The areas where funding is increased include health care spending for military and veterans, by $4.8 billion and the FBI by $216 million. The Department of Education would get an additional $614 million to broaden the Pell Grant student aid program and $500 million would go to the Department of Energy for renewable energy research.

Republicans led a charge Wednesday afternoon to gum up the process with a number of procedural votes, including one over the question of earmarks, or special projects for home states. Others lawmakers sought to impose a budget freeze, which they said would save about $6 billion.

As for Republican spending priorities, Rep. Jerry Moran, R-Kan., pushed unsuccessfully for $3.3 billion in additional spending for farm disaster aid. Rep. Dave Weldon, R-Fla., said a $545 million cut to NASA would jeopardize the agency's plans for astronauts to return to the moon and possibly travel to Mars.

House Minority Leader John Boehner's office issued a statement saying the budget plan goes wrong by cutting Drug Enforcement Agency funds that will result in 165 fewer agents and hurts military families by slashing $3.1 billion in military base realignment funds.

The Ohio Republican's office also said the plan provided $650 million less for Iraq reconstruction than called for by the president and $50 million less for operations in Afghanistan.

But the spending proposal did please a number of advocacy groups.

The Save Darfur Coalition said the bill would provide $50 million in assistance for peacekeeping efforts in Sudan's war-torn Darfur region. The group said if signed into law, the money would help pay for another 18,000 U.N. security force personnel to assist in peacekeeping efforts there.

"The House of Representatives stood up for the people of Darfur today," the group's executive director, David Rubenstein, said in a release Wednesday.

The Emergency Campaign for America's Priorities, a subgroup of the Democratic-leaning organization USAction, praised the bill's sponsors for "efforts to stop the hemorrhaging inflicted by the 109th Congress in its failure to fulfill the fundamental responsibility of passing a budget." ECAP called on Congress to look to the 2008 fiscal year to boost food stamp money, children's programs and unemployment insurance.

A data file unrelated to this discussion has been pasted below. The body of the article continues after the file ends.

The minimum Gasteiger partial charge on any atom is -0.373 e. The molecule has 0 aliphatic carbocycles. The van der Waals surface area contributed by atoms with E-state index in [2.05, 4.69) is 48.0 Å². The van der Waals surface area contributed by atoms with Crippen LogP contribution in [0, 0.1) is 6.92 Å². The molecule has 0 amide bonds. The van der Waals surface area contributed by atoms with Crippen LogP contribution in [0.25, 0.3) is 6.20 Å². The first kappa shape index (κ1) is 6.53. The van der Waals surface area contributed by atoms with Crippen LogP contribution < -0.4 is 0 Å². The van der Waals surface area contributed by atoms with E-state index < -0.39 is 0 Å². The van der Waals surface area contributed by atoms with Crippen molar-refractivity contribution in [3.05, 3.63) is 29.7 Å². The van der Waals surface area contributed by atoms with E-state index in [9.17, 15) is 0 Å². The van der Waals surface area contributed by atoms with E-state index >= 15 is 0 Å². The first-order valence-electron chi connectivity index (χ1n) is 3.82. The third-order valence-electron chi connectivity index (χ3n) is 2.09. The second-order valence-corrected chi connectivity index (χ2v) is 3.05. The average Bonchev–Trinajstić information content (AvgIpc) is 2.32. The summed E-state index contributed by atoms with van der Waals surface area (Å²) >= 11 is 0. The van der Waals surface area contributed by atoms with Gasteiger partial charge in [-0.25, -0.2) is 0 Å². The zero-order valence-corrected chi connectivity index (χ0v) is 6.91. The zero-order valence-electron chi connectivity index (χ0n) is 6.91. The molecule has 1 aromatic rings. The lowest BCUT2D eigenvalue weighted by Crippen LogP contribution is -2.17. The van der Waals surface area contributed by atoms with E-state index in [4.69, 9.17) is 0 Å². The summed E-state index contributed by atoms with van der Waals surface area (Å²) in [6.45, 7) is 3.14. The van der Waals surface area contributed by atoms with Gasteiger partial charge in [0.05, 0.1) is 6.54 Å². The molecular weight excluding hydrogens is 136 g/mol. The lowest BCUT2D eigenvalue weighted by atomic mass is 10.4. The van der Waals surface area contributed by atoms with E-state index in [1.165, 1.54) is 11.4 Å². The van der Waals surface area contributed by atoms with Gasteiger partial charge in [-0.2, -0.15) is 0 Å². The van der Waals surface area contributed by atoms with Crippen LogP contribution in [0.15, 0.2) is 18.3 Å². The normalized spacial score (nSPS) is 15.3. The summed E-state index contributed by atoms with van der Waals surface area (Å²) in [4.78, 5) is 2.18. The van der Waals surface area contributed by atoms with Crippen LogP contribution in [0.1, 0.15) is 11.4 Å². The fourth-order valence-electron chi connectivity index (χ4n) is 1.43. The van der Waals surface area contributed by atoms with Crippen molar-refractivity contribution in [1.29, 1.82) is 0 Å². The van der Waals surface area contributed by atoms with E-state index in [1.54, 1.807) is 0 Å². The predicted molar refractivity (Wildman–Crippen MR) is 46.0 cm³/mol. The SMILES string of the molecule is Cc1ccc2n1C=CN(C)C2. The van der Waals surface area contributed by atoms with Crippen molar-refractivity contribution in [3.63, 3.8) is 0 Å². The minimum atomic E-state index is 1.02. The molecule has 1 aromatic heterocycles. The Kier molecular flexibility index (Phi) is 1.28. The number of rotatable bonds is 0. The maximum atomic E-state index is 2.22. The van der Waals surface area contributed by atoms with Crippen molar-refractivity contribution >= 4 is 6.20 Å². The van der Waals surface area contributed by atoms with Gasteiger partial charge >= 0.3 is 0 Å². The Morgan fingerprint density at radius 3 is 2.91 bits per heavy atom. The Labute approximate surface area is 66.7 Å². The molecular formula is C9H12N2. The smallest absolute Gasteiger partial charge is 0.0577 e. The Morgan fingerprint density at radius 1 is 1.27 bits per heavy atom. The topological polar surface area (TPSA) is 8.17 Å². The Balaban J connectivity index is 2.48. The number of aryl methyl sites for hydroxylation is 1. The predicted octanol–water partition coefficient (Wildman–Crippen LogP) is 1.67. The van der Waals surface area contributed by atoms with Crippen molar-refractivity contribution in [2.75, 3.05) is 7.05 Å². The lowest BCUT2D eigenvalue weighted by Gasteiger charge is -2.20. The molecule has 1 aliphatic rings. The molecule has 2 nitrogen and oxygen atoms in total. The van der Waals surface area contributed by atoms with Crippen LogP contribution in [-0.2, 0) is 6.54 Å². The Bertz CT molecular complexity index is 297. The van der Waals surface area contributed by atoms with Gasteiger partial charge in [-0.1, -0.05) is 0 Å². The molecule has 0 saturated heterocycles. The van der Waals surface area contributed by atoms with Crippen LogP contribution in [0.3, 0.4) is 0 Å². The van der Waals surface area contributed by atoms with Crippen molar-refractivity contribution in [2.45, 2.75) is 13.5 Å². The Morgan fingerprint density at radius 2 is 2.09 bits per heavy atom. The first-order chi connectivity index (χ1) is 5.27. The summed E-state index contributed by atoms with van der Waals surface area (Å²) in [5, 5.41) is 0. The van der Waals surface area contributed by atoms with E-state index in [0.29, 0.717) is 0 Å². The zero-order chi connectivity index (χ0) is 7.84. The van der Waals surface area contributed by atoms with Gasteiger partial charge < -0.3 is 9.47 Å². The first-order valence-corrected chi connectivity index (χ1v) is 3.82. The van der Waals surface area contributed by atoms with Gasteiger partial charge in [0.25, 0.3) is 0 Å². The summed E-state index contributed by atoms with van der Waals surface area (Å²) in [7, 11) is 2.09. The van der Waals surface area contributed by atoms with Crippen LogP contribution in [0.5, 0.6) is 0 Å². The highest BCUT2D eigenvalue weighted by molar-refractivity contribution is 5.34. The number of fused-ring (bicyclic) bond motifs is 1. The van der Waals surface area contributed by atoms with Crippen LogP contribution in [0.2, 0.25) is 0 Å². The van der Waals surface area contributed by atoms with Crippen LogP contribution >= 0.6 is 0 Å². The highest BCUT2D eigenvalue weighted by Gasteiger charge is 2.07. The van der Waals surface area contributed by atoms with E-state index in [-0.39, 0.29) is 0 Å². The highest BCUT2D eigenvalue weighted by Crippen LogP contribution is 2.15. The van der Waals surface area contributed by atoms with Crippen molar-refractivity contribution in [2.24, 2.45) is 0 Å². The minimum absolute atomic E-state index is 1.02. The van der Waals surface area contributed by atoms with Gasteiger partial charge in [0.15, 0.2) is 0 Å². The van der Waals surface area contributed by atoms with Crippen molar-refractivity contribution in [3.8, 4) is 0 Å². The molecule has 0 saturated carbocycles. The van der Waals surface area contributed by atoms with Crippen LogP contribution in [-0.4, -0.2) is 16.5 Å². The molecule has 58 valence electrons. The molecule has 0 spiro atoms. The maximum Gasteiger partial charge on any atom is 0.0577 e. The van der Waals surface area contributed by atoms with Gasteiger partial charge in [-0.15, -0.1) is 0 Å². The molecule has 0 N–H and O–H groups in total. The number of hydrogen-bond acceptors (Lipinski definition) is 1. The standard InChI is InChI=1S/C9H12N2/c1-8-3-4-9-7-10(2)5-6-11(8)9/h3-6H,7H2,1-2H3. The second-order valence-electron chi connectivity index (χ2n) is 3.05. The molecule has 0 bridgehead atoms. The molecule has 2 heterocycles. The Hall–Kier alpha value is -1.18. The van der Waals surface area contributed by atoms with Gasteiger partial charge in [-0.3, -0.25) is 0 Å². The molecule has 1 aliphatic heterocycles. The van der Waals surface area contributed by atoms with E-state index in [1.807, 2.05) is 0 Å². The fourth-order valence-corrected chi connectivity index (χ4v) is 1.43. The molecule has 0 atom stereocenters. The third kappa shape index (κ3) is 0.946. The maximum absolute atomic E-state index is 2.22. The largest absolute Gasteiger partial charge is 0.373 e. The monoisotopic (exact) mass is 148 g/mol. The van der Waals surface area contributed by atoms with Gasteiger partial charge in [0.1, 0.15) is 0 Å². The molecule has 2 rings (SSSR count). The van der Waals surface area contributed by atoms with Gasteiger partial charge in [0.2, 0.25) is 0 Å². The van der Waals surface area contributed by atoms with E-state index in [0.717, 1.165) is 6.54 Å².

The group also called on Congress to "reject new tax breaks for the wealthy and special interests."

Steve Ellis, vice president for programs for the nonpartisan budget watchdog group Taxpayers for Common Sense, said the way Democrats are pushing through the 2007 budget bill is not pretty, but other options — like a 1,000 page omnibus budget package — are worse.

"Believe me, nothing good ever comes out of an omnibus," Ellis said.

"This was going to be messy no matter what they did," Ellis said, calling this package "the final, bitter results of a bad spending process for fiscal year 2007."

But he added that he's never seen hybrid budget bill like the one being pushed by Democrats. While it aims to remove earmarks, they may remain because the bill essentially continues funding authorized in legislation passed a year ago. That budget contained an estimated 13,000 earmarks, according to the Congressional Research Service.

FOX News' Greg Simmons and Jim Mills and The Associated Press contributed to this report.